What Voters’ Frustrations Mean for Third-Party Candidates

Aya Hilali holds up a sign during a protest near where Republican presidential candidate Donald Trump held a rally in in San Jose, California on June 02, 2016. Protesters attacked trump supporters as they left the rally, burned an american flag, Trump paraphernalia and scuffled with police and each other. / AFP / JOSH EDELSON (Photo credit should read JOSH EDELSON/AFP/Getty Images)
Photograph by Josh Edelson — AFP via Getty Images

Those following the 2016 election have tended to focus, with good reason, on the two major parties and their eventual nominees (with Trump now officially acquiring the necessary 1,237 delegates needed to nominate, and Clinton moving closer and closer to the Democratic nomination). Still, there will be other candidates on the ballot in many states come November, and in a year as volatile as 2016, it is worth looking at these parties and candidates and examining what their impact might be. After all, in an electoral environment where a historically high percentage of voters find both major party candidates unacceptable, a significant number of voters may turn to alternatives.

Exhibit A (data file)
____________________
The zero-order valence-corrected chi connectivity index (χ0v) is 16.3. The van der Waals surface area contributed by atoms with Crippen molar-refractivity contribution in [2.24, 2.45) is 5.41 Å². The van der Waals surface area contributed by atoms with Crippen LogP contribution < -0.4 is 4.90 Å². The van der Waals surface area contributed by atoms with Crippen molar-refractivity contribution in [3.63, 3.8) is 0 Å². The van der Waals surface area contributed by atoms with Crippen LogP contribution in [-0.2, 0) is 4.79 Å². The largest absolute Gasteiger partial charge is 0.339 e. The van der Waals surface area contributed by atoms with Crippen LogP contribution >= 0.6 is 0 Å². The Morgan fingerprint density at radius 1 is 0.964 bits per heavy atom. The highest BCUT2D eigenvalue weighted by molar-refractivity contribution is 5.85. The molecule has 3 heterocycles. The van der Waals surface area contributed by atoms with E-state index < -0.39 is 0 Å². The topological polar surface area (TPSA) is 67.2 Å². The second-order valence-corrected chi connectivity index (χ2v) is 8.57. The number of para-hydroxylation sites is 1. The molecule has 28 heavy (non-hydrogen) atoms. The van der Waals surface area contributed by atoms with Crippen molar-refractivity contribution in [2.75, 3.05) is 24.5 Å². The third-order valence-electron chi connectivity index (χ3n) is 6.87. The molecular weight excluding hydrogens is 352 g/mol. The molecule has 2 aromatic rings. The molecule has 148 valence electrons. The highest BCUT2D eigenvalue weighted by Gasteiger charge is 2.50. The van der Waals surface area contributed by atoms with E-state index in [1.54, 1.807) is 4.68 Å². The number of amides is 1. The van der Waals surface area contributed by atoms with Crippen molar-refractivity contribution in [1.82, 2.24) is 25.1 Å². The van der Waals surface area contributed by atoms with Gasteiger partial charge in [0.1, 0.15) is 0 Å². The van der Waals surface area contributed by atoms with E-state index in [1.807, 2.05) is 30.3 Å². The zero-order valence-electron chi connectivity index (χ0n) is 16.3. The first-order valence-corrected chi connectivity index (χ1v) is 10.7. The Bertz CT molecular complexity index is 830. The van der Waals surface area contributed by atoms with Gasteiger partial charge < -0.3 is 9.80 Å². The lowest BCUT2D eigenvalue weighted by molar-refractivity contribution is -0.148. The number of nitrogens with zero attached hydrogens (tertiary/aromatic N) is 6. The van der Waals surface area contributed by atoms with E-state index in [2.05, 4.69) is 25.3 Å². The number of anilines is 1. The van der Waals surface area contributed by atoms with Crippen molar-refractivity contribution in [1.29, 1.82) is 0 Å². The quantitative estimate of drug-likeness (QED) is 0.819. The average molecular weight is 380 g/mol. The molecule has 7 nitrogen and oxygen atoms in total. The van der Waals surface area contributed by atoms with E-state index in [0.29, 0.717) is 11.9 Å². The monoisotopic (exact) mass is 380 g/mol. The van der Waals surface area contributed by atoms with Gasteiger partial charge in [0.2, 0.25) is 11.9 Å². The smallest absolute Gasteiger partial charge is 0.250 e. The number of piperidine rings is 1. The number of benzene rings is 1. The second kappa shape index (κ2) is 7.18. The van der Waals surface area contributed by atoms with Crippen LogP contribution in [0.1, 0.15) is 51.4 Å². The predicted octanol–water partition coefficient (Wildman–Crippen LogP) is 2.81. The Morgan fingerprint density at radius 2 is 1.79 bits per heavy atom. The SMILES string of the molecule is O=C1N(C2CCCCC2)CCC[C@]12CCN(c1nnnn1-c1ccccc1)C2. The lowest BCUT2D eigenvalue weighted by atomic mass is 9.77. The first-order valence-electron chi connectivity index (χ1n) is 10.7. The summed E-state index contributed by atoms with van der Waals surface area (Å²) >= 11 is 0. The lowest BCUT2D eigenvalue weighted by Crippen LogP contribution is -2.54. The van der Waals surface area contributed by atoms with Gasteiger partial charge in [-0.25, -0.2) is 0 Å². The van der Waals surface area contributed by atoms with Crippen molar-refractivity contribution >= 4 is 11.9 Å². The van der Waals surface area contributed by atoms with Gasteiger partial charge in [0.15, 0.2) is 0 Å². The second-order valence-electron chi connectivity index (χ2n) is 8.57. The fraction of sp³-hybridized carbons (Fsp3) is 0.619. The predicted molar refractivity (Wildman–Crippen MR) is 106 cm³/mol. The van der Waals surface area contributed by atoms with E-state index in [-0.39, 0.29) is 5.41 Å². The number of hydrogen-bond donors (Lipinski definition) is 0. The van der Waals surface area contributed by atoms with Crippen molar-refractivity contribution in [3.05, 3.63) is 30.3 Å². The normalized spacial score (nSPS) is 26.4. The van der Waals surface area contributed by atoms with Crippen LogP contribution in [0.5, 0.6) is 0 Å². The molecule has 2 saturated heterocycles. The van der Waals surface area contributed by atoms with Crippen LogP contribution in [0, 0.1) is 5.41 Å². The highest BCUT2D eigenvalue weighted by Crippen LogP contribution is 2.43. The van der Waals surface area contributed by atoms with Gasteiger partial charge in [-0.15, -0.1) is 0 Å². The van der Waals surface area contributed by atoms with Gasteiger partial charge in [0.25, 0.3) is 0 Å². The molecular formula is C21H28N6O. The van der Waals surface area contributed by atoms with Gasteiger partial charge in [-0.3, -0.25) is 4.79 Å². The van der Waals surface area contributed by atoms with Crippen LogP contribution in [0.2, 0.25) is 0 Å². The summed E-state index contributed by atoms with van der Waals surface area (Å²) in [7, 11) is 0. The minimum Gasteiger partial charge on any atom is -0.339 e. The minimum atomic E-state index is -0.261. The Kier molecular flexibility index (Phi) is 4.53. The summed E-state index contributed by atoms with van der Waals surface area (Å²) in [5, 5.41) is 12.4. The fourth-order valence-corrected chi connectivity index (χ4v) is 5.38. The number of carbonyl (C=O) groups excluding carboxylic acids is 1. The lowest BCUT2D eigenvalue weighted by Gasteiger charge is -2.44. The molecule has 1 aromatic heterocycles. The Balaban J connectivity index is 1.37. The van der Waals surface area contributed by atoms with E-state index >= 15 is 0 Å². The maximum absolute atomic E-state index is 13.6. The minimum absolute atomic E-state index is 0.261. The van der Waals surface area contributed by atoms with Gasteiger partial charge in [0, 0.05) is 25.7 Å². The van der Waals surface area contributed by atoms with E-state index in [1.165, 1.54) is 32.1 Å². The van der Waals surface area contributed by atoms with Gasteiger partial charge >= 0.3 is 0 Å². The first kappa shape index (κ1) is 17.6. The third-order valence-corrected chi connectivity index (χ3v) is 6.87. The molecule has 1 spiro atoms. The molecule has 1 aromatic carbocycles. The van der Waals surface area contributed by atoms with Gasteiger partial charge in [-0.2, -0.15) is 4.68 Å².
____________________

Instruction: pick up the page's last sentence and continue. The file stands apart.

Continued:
Although third parties, minor parties, and independent candidacies have typically not been successful in terms of winning office—at least at the presidential level—they have helped shape the terms of debate, and in some cases have directly affected the outcome. The 1844 election contest between James K. Polk, the Democratic candidate, and Henry Clay, was a cliffhanger, with Polk winning the presidency by a narrow 49.5% to 48.1% of the popular vote, and a narrow 170 to 105 votes in the Electoral College. The final outcome was almost certainly affected by the presence on the ballot in many states of James Birney, candidate of the anti-slavery Liberty Party, who, although only winning about 2% of the vote, probably cost Clay, who was also anti-slavery, crucial states such as Massachusetts, Vermont, and New Hampshire—enough to make a difference in the Electoral College. Had Birney not run, Clay would probably have been elected president, and history would likely have taken a dramatically different turn. Clay, for example, opposed the annexation of Texas, and as president, may not have supported the Mexican-American War. The 1860 contest between Abraham Lincoln, the Republican, and Stephen A. Douglas, was massively complicated by the presence on the ballot of two other candidates, which may have contributed to Douglas’s defeat. And, with Lincoln’s election, civil war may have been almost inevitable.